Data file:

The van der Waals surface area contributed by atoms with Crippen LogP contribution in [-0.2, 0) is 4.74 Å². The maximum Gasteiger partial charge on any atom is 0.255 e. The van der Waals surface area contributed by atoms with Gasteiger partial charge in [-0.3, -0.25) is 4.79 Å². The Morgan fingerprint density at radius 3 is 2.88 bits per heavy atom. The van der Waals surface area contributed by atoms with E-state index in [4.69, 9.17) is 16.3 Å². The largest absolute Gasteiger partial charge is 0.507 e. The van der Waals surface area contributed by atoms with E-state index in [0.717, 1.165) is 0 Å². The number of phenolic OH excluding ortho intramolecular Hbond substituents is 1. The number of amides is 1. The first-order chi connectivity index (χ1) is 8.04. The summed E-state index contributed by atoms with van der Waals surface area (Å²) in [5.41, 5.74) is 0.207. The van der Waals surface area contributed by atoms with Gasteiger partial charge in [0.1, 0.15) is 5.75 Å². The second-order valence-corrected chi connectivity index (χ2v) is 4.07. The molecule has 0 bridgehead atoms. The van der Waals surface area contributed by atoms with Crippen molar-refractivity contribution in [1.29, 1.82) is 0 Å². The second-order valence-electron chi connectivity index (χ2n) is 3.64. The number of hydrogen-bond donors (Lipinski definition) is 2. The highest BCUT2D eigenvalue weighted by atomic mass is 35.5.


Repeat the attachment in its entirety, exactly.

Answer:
The van der Waals surface area contributed by atoms with Crippen LogP contribution in [-0.2, 0) is 4.74 Å². The maximum Gasteiger partial charge on any atom is 0.255 e. The van der Waals surface area contributed by atoms with Gasteiger partial charge in [-0.3, -0.25) is 4.79 Å². The Morgan fingerprint density at radius 3 is 2.88 bits per heavy atom. The van der Waals surface area contributed by atoms with E-state index in [4.69, 9.17) is 16.3 Å². The largest absolute Gasteiger partial charge is 0.507 e. The van der Waals surface area contributed by atoms with E-state index in [0.717, 1.165) is 0 Å². The number of phenolic OH excluding ortho intramolecular Hbond substituents is 1. The number of amides is 1. The first-order chi connectivity index (χ1) is 8.04. The summed E-state index contributed by atoms with van der Waals surface area (Å²) in [5.41, 5.74) is 0.207. The van der Waals surface area contributed by atoms with Gasteiger partial charge in [0.1, 0.15) is 5.75 Å². The second-order valence-corrected chi connectivity index (χ2v) is 4.07. The molecule has 0 bridgehead atoms. The van der Waals surface area contributed by atoms with Crippen molar-refractivity contribution in [1.29, 1.82) is 0 Å². The second-order valence-electron chi connectivity index (χ2n) is 3.64. The number of hydrogen-bond donors (Lipinski definition) is 2. The highest BCUT2D eigenvalue weighted by atomic mass is 35.5.